INFLATION AND UNEMPLOYMENT
Inflation seems to be a chronic problem in many parts of the world today and unemployment, a phenomenon, true for Pakistan, and valid for United States and other western economies. Even the fastest growing Chinese economy is not totally immune to it. Thus this research project deals with the analysis of unemployment and inflation in Pakistan. The purpose of this research is to analyze the relationship that exists between these two macroeconomic variables, which affect every nation as well as an individual.
The Phillips curve shows a historical inverse relation between the rate of unemployment and the rate of inflation in an economy. It is the trade-off between inflation and unemployment (Mankiw, 2002). The lower the unemployment in an economy, the higher the rate of change in wages paid to labor in that economy.
The relationship between unemployment and inflation the two macroeconomic variables is usually summarized by the Phillips curve. Different studies have been conducted related to these variables in order to see whether any relationship between these two macroeconomic variables exists or not. While analyzing the trade-off between inflation and unemployment in Asia, (Dua 1996), takes inflation as the function of expected inflation, unemployment gap/ output gap, exchange rate, import inflation and oil price inflation. In India and Philippines the tradeoff between inflation and unemployment does not exist, whereas, in Japan, Korea, Singapore, and Hong Kong it does. (Rafael, MacCulloch, & Oswald 2000), on the other hand, suggest that welfare and life satisfaction level is a function of inflation and unemployment and people are happier when rates of both are low. However unemployment in comparison with inflation depresses people more than inflation. Thus while controlling country fixed-effects, year effects, and time trends, it is estimated that people will trade 1% increase in unemployment for 1.7% increase in inflation. A strong positive relation between unemployment rate and inflation rate lagged one or two years is also shown, which is inconsistent with both Philips curve and NAIRU. In other words the trade-off between inflation and unemployment rate does not exist, except in the same year, and in the long run unemployment is a positive function with inflation (Niskanen 2002). Namibia, using the time series data from 1991-2005, exhibits the presence of stagflation in its economy. In other words he found increase in both inflation and unemployment at the same time, which contradicts the traditional short-run Philips curve (Ogbokor 2005). (Furuoka 2007) using the data of Malaysia from 1975-2004 shows and existence of co-integrated as well as casual relationship between inflation and unemployment. That is the study provides an empirical evidence to support the Philips curve. Likewise, Philips curve also exists in Japan, with negative coefficients of linear link between inflation and unemployment. Also there is a generalized linear and lagged relationship between labor force, unemployment and inflation in Japan, which is confirmed by the fact that the driving force behind unemployment and inflation is the change rate of labor force level (Kitov 2007). In this paper, a Philips curve with linear link will be calculated for Pakistan to see if the negative relationship between the variables exists or not.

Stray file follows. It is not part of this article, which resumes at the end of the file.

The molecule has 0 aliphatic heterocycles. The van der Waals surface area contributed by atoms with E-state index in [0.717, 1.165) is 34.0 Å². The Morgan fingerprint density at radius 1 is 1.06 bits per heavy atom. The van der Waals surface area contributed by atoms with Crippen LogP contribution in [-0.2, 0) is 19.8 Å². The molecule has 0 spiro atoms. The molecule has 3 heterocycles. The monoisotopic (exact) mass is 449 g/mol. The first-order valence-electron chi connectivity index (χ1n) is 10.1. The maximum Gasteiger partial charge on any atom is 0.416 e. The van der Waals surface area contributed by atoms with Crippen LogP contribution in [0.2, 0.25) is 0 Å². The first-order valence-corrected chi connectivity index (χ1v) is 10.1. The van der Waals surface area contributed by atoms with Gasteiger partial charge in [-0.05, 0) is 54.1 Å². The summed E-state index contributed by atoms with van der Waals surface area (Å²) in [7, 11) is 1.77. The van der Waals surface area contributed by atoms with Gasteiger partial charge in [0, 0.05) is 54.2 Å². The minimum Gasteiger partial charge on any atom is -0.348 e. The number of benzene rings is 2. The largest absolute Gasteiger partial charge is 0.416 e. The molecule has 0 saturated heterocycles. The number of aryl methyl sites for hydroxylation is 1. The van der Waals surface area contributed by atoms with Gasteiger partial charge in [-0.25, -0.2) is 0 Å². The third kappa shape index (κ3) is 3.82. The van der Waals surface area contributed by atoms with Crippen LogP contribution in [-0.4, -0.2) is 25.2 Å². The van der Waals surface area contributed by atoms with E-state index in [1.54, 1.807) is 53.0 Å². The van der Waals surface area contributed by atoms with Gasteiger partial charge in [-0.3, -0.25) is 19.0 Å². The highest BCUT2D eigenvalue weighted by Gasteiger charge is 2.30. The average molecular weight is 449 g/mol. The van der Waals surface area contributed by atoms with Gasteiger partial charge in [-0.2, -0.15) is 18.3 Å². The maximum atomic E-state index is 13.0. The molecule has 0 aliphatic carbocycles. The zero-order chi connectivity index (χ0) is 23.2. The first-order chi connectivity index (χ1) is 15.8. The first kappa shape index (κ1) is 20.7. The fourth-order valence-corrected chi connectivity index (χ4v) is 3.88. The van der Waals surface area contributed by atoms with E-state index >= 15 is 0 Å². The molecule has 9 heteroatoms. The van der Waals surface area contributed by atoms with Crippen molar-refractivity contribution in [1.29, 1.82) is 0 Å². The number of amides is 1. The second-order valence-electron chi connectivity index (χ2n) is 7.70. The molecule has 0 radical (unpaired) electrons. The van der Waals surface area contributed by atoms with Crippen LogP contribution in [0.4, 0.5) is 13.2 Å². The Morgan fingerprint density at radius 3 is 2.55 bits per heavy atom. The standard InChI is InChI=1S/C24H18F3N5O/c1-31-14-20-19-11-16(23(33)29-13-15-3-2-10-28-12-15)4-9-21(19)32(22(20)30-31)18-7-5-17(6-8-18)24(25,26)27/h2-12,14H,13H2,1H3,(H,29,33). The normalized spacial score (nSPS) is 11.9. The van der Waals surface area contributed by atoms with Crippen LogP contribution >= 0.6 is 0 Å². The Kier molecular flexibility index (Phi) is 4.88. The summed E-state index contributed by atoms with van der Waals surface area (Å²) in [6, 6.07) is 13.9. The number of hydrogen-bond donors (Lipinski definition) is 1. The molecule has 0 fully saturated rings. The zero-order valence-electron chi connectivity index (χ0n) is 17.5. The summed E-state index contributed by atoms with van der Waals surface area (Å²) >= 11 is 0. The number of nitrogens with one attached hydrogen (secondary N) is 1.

What is the likely relationship between inflation and unemployment in Pakistan? Hypothesis:
If unemployment increases, then inflation decreases.
Secondary data for the purpose of this research has been obtained from the year 2000-2011. The data on unemployment rate (percentage of total labor force) and inflation rate (general not adjusted for food and energy) for Pakistan, has been taken from the...
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